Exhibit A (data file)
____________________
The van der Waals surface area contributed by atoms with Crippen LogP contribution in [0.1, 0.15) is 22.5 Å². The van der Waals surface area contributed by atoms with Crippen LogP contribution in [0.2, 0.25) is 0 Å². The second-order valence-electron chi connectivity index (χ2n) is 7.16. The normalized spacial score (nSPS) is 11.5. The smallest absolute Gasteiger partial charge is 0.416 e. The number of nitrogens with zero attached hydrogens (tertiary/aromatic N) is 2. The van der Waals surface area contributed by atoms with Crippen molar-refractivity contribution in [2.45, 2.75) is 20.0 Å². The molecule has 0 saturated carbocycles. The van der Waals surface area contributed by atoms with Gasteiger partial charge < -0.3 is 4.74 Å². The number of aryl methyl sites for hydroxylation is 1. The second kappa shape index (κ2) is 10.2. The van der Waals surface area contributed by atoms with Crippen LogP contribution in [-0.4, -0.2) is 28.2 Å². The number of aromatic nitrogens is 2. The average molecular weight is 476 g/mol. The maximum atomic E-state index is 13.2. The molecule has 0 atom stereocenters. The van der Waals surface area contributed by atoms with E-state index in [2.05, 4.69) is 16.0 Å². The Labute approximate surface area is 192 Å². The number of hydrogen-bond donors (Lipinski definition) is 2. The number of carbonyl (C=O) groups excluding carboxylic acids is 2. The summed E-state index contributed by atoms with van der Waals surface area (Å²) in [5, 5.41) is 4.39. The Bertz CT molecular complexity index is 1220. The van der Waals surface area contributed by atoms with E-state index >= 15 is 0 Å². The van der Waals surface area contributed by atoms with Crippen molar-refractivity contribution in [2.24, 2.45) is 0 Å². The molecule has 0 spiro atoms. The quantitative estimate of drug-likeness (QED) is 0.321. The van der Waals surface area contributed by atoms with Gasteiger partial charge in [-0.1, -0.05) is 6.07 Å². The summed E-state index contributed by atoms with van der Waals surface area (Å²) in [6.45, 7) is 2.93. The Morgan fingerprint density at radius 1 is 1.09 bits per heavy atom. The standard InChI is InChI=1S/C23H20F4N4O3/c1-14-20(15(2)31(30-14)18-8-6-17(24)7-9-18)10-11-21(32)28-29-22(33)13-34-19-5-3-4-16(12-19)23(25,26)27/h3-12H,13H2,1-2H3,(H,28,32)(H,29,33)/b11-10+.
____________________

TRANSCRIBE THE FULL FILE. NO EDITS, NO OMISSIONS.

The van der Waals surface area contributed by atoms with Crippen LogP contribution in [0.1, 0.15) is 22.5 Å². The van der Waals surface area contributed by atoms with Crippen LogP contribution in [0.2, 0.25) is 0 Å². The second-order valence-electron chi connectivity index (χ2n) is 7.16. The normalized spacial score (nSPS) is 11.5. The smallest absolute Gasteiger partial charge is 0.416 e. The number of nitrogens with zero attached hydrogens (tertiary/aromatic N) is 2. The van der Waals surface area contributed by atoms with Crippen molar-refractivity contribution in [2.45, 2.75) is 20.0 Å². The molecule has 0 saturated carbocycles. The van der Waals surface area contributed by atoms with Gasteiger partial charge < -0.3 is 4.74 Å². The number of aryl methyl sites for hydroxylation is 1. The second kappa shape index (κ2) is 10.2. The van der Waals surface area contributed by atoms with Crippen LogP contribution in [-0.4, -0.2) is 28.2 Å². The number of aromatic nitrogens is 2. The average molecular weight is 476 g/mol. The maximum atomic E-state index is 13.2. The molecule has 0 atom stereocenters. The van der Waals surface area contributed by atoms with E-state index in [2.05, 4.69) is 16.0 Å². The Labute approximate surface area is 192 Å². The number of hydrogen-bond donors (Lipinski definition) is 2. The number of carbonyl (C=O) groups excluding carboxylic acids is 2. The summed E-state index contributed by atoms with van der Waals surface area (Å²) in [5, 5.41) is 4.39. The Bertz CT molecular complexity index is 1220. The van der Waals surface area contributed by atoms with E-state index >= 15 is 0 Å². The van der Waals surface area contributed by atoms with Crippen molar-refractivity contribution in [2.24, 2.45) is 0 Å². The molecule has 0 spiro atoms. The quantitative estimate of drug-likeness (QED) is 0.321. The van der Waals surface area contributed by atoms with Gasteiger partial charge in [-0.1, -0.05) is 6.07 Å². The summed E-state index contributed by atoms with van der Waals surface area (Å²) in [6.45, 7) is 2.93. The Morgan fingerprint density at radius 1 is 1.09 bits per heavy atom. The standard InChI is InChI=1S/C23H20F4N4O3/c1-14-20(15(2)31(30-14)18-8-6-17(24)7-9-18)10-11-21(32)28-29-22(33)13-34-19-5-3-4-16(12-19)23(25,26)27/h3-12H,13H2,1-2H3,(H,28,32)(H,29,33)/b11-10+.